With the rains, which are lovely, come the ten plagues which are not. Instead of frogs, lice, and boils, we get mosquitoes, flies, and ants – each raining down upon us for about a week at a time. Thankfully, plague number 10 is not death of the first-born, but it is a rather annoying flying ant.
These flying ants appear with the early morning, heavy rains, living only minutes before shedding their wings and dying. The result is this:
They are harmless – no stinging, no bites, no poison – yet they remain a nuisance. It’s impossible to sweep them up entirely, as there are always a few hangers-on left clinging to the dead ones – as if trying to revive them, bring them back to life.
Over the weekend, as I attempted to rid our balcony of these little suckers, I tried creating a metaphor for the bugs. Like life, they are fragile – in death, there is beauty. I even tried taking a photo of the dead bugs as I threw them over the side of the patio, thinking that for just a moment, the dead wings looked beautiful as they scattered to the ground. I wanted to find something meaningful in these dying critters.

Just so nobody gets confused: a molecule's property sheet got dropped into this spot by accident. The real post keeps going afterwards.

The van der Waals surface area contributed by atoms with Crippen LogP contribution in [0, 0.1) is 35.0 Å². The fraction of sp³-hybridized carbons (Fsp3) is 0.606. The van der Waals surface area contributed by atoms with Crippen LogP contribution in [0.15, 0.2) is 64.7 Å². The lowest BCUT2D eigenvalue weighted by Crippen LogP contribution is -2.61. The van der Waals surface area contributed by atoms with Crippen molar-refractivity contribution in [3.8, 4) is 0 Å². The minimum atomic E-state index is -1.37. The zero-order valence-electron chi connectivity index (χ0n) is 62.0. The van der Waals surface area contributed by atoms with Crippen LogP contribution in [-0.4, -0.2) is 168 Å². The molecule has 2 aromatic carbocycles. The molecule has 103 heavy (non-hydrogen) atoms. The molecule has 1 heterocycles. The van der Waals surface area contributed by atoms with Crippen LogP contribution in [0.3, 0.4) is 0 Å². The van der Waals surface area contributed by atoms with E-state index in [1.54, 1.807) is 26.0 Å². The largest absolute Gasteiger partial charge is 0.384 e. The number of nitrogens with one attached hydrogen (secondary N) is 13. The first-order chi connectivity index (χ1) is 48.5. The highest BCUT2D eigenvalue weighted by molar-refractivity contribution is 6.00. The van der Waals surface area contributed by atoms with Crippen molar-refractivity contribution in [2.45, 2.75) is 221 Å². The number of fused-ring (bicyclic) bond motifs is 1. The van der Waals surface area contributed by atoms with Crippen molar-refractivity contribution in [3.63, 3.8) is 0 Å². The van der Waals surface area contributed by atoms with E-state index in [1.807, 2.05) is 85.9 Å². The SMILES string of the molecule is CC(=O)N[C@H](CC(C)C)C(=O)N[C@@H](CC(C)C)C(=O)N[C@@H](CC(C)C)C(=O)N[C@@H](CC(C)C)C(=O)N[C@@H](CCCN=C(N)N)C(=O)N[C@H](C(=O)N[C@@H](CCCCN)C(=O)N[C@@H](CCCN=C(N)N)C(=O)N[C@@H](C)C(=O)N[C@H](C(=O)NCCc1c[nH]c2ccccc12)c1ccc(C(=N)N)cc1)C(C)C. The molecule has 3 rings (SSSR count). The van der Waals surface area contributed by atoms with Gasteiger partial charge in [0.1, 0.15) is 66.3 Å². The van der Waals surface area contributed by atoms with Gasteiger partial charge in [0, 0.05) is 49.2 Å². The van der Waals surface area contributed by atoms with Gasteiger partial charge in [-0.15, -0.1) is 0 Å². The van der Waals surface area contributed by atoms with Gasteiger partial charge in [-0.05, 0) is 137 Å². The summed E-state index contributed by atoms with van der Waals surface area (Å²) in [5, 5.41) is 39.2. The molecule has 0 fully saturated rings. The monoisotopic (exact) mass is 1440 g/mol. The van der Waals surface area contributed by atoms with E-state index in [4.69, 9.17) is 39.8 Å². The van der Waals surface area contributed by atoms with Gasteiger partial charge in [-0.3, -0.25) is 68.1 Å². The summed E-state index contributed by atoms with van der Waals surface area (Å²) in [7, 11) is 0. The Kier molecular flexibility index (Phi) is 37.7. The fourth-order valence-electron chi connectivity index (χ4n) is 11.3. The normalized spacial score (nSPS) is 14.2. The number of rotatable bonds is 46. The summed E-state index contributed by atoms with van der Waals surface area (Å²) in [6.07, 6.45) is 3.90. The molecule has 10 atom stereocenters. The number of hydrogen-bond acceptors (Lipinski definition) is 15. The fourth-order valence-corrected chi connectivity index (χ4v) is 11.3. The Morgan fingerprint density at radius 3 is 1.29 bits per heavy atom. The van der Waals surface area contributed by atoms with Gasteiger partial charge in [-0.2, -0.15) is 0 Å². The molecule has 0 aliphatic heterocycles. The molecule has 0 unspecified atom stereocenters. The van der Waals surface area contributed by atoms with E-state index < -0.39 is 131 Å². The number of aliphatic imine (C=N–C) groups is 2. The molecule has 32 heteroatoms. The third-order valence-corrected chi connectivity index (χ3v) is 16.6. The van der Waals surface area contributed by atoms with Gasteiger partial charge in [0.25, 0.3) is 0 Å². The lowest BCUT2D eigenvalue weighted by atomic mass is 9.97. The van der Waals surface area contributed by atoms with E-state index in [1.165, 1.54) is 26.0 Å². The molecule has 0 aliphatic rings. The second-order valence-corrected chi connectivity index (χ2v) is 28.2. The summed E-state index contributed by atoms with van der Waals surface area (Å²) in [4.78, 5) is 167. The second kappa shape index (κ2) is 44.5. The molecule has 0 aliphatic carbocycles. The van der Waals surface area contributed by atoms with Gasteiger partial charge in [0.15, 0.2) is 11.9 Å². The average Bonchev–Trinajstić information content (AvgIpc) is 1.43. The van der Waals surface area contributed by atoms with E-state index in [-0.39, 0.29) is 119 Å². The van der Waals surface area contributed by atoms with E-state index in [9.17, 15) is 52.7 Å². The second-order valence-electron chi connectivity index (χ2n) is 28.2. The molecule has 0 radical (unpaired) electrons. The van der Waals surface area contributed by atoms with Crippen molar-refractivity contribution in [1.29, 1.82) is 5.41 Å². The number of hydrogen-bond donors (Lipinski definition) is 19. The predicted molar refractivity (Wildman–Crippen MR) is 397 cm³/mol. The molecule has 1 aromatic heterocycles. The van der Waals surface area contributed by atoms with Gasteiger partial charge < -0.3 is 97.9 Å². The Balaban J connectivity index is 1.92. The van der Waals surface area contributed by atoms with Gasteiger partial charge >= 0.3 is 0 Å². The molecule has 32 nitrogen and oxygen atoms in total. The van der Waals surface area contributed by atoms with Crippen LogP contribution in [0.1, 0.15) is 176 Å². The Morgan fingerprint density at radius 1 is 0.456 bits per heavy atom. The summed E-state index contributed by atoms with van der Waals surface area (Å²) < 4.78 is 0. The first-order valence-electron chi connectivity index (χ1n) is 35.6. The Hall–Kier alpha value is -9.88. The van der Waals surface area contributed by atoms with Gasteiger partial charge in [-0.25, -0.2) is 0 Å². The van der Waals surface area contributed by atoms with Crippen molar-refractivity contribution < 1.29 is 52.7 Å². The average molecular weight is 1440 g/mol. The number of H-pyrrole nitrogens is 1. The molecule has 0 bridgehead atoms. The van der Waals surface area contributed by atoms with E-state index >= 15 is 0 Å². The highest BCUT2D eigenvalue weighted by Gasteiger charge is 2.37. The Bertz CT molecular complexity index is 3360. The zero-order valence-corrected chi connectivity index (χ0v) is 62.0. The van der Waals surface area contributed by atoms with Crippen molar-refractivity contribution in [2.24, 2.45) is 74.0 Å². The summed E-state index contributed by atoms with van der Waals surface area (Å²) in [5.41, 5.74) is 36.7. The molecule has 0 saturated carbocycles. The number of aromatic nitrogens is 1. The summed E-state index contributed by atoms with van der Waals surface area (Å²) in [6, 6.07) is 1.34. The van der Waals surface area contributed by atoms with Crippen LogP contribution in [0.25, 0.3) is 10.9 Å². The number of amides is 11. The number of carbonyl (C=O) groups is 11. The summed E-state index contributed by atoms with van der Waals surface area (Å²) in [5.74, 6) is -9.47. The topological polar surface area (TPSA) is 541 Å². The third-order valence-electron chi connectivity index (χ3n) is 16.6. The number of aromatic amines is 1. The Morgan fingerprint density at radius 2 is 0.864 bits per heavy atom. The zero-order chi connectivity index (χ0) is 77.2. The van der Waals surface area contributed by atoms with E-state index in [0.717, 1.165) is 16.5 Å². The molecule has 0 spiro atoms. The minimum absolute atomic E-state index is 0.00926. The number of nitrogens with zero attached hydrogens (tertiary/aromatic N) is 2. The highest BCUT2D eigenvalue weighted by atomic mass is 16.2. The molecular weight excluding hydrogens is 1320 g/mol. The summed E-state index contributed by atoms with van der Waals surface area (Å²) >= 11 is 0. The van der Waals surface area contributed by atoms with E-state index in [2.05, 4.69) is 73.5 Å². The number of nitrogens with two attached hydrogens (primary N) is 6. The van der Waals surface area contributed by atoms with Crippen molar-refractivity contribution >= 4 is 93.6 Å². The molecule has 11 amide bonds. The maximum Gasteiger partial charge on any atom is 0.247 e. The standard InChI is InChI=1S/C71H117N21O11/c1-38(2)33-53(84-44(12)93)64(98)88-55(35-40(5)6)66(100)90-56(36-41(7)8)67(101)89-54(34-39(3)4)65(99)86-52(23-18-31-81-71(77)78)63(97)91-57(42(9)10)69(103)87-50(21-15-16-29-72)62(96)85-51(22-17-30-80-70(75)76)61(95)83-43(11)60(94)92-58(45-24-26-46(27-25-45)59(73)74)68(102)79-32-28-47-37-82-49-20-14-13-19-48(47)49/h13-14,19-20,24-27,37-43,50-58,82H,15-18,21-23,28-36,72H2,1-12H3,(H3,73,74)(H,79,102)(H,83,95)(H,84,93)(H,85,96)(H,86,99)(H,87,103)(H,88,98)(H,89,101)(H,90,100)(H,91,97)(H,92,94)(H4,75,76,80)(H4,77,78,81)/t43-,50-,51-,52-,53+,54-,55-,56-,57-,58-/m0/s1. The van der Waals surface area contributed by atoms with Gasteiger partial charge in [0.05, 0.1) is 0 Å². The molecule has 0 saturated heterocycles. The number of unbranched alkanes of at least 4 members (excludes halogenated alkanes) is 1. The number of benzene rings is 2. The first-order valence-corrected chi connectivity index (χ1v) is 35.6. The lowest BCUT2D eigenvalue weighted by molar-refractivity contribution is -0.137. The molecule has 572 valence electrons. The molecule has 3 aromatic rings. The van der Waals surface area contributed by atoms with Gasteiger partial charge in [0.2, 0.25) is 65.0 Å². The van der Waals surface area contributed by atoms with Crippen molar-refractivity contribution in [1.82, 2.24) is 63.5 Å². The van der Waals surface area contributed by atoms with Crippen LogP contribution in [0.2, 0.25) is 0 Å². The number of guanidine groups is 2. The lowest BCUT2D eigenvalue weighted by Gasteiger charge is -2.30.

The reality is – they are bugs. Dead bugs. And a nuisance. I was annoyed to be spending the first few peaceful moments of my morning sweeping up these little buggers instead of enjoying my morning coffee with Lucy at my side. I was irritated to be cleaning them up myself as Justin slept comfortably in our air-conditioned room. I was frustrated that it was the cleaning lady’s day off. Meaning-shmeaning.
And just as I was about to dismiss all hope for meaning in these little bugs, I turned around to find Justin, eyes still heavy with sleep, quietly sweeping up the little pile of dead bugs behind me. So, metaphor for life? Perhaps that’s a stretch. But it’s nice to know there’s someone behind me, cleaning up the bugs.